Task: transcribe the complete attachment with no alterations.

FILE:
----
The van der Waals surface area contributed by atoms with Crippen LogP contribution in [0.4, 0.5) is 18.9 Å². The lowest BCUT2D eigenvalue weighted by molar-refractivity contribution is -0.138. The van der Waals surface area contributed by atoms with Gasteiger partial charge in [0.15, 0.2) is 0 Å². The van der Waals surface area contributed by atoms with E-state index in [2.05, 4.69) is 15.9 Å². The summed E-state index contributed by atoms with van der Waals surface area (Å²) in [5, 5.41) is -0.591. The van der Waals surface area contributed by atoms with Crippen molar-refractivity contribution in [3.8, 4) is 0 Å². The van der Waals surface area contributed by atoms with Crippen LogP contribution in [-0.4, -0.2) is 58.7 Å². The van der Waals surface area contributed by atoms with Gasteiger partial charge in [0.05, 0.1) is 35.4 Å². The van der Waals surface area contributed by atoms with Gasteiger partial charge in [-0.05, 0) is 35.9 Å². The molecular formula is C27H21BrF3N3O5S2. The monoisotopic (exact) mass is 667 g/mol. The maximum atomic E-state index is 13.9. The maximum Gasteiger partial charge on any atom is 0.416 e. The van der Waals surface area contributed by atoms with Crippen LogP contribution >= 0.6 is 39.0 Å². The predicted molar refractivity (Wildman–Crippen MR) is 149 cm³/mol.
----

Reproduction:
The van der Waals surface area contributed by atoms with Crippen LogP contribution in [0.4, 0.5) is 18.9 Å². The lowest BCUT2D eigenvalue weighted by molar-refractivity contribution is -0.138. The van der Waals surface area contributed by atoms with Gasteiger partial charge in [0.15, 0.2) is 0 Å². The van der Waals surface area contributed by atoms with E-state index in [2.05, 4.69) is 15.9 Å². The summed E-state index contributed by atoms with van der Waals surface area (Å²) in [5, 5.41) is -0.591. The van der Waals surface area contributed by atoms with Crippen molar-refractivity contribution in [3.8, 4) is 0 Å². The van der Waals surface area contributed by atoms with Crippen LogP contribution in [-0.4, -0.2) is 58.7 Å². The van der Waals surface area contributed by atoms with Gasteiger partial charge in [0.05, 0.1) is 35.4 Å². The van der Waals surface area contributed by atoms with Gasteiger partial charge in [-0.05, 0) is 35.9 Å². The molecular formula is C27H21BrF3N3O5S2. The monoisotopic (exact) mass is 667 g/mol. The maximum atomic E-state index is 13.9. The maximum Gasteiger partial charge on any atom is 0.416 e. The van der Waals surface area contributed by atoms with Crippen LogP contribution >= 0.6 is 39.0 Å². The predicted molar refractivity (Wildman–Crippen MR) is 149 cm³/mol.